Scientific NameDiodia virginiana
Other Common Names:
Synonyms (former Scientific Names):
This spreading perennial is often found growing in mats, flowers from June through November.
The simple, opposite leaves are lance shaped, and grow from 1 1/4 to 2 1/2 inches long (3-6 cm), and up to 1 inch wide (4-12 mm). The leaves are joined across the stem by rough hairy stipules. By late summer, the leaves are often mottle yellow by virus. The stems are occasionally hairy, and take root at the nodes.
This plant can be identified by its semi-erect growing habits, its narrow hairless leaves, slightly angular stems with sparse hair, and by the 4 petaled flowers that are usually white but can also be pink. It closely resembles poorjoe, Diodia teres.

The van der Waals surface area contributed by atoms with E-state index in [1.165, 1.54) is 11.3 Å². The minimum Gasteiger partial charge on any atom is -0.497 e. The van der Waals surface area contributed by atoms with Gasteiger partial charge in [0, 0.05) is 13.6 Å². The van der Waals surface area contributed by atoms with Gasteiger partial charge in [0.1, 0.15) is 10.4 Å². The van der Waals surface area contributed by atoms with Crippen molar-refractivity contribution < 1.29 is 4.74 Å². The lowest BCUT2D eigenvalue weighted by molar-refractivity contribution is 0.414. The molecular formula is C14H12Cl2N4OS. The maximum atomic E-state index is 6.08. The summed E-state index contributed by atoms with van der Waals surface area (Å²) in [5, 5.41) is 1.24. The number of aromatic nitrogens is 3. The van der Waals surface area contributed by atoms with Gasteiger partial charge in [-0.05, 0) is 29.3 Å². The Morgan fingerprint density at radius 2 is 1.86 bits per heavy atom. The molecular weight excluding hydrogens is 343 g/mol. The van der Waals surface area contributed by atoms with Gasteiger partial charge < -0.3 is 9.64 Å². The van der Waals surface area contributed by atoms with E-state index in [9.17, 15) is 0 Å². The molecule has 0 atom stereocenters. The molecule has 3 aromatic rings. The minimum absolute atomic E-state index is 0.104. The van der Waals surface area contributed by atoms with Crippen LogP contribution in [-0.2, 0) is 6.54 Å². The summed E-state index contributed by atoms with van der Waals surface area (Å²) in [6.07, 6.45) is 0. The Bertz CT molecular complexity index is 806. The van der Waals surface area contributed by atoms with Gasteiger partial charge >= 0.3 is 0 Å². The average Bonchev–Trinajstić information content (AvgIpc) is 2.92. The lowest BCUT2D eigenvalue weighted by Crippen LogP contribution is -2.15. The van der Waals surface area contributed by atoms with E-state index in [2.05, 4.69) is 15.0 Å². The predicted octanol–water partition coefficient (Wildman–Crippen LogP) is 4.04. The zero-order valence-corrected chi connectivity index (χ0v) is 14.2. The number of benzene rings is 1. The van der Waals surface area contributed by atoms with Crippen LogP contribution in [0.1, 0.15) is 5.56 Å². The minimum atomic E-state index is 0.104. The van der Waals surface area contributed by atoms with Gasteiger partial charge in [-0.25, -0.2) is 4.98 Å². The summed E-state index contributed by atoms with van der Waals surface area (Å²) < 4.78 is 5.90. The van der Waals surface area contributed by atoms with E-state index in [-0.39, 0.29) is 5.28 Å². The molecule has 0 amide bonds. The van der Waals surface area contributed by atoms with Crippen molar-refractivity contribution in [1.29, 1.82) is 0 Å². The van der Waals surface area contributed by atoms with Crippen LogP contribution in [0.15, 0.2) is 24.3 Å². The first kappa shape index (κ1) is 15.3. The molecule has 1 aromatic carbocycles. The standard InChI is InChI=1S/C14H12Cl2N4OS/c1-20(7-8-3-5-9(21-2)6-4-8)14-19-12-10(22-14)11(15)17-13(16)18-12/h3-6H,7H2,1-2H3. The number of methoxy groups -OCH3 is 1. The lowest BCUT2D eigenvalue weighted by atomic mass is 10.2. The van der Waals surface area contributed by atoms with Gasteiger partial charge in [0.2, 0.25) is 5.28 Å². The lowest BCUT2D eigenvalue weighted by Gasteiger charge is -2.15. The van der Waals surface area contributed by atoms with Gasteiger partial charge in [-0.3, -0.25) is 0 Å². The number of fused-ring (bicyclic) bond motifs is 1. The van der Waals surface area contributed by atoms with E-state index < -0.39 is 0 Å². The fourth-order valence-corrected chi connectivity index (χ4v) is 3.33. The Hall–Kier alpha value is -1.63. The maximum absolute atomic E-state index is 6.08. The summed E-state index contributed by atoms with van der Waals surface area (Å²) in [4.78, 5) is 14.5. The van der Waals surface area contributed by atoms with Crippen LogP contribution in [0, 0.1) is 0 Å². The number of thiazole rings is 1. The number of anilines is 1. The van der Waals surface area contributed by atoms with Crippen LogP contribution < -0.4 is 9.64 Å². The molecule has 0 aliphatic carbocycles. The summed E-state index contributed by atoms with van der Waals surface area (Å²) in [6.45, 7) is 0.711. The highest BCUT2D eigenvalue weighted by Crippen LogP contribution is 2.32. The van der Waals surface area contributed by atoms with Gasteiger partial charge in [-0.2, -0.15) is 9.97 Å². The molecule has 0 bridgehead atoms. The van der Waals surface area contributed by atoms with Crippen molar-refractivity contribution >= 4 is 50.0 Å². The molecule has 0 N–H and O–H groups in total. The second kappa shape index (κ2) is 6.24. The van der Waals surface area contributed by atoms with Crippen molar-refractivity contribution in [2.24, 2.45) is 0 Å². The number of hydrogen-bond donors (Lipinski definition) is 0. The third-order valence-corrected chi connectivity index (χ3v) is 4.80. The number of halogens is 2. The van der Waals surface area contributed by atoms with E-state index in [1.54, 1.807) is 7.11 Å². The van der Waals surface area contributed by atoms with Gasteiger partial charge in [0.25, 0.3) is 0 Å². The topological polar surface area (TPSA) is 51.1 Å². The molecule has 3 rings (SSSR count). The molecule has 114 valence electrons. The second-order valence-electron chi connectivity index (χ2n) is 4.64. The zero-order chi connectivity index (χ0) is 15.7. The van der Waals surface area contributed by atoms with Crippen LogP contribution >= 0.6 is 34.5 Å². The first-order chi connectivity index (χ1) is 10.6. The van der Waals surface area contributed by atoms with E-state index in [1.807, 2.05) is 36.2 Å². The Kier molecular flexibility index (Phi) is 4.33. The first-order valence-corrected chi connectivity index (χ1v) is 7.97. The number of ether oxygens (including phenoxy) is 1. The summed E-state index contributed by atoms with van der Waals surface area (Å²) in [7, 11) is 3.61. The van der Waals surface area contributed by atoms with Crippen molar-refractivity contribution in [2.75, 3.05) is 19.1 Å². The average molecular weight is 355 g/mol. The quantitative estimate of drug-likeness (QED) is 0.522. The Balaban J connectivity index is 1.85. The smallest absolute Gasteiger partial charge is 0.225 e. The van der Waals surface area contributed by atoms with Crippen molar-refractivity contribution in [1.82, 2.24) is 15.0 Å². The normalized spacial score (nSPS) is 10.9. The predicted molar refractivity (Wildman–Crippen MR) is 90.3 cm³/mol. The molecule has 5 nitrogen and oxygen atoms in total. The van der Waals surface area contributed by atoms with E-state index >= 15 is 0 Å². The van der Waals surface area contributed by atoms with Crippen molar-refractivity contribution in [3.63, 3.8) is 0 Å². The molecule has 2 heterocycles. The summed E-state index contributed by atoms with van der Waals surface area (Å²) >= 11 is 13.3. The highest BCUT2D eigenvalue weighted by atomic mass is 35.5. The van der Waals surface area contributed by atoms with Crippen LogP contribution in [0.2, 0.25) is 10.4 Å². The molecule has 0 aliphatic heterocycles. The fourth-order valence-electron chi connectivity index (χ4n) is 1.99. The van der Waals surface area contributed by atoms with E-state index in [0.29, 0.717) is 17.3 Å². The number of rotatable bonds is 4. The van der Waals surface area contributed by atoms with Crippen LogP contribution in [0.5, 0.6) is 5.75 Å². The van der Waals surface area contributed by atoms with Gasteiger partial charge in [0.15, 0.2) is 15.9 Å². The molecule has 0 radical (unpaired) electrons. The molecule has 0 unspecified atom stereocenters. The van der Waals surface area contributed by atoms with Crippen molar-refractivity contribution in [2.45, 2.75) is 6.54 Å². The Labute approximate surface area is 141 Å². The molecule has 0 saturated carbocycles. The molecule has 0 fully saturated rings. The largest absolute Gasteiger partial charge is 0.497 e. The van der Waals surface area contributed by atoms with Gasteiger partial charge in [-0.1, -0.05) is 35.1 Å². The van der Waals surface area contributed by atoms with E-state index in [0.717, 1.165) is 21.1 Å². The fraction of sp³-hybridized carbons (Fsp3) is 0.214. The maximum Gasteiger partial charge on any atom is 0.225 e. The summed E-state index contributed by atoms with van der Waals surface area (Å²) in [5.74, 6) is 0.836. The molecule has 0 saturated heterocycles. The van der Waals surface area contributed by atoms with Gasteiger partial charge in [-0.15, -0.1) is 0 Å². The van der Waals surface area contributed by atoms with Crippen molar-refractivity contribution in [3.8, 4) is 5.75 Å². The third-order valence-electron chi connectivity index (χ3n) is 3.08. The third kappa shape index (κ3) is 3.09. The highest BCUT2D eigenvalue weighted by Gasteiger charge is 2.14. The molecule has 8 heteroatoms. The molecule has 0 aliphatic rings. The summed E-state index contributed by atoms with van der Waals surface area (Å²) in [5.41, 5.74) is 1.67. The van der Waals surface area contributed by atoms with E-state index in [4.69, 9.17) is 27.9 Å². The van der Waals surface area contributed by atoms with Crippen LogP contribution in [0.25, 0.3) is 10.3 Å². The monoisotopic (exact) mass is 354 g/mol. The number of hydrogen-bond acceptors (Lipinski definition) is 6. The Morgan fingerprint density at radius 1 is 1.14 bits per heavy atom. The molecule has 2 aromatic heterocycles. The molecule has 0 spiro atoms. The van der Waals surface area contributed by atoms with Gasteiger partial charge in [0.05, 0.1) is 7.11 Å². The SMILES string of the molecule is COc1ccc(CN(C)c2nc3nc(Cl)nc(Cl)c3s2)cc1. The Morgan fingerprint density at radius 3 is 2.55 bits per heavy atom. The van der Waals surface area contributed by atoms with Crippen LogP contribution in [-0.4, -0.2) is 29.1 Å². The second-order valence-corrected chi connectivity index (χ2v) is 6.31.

Flower Seed Head
The solitary or paired flowers arise from the leaf axils. Each white flower has 4 petals that are arranged to form a star-like shape.
The seeds develop in a top-shaped, hairy nut, 5 to 9 mm long. Each nut will split open at maturity, releasing 2 seeds.
This plant prefers dry, semi-shady areas. It can be found growing along the edges of forests, pastures, and turf.
prostrate and nonwoody
Thorns or Spines
Approximate Flower Diameter
Dominant Flower Color
Stem Cross Section
square or multi-edged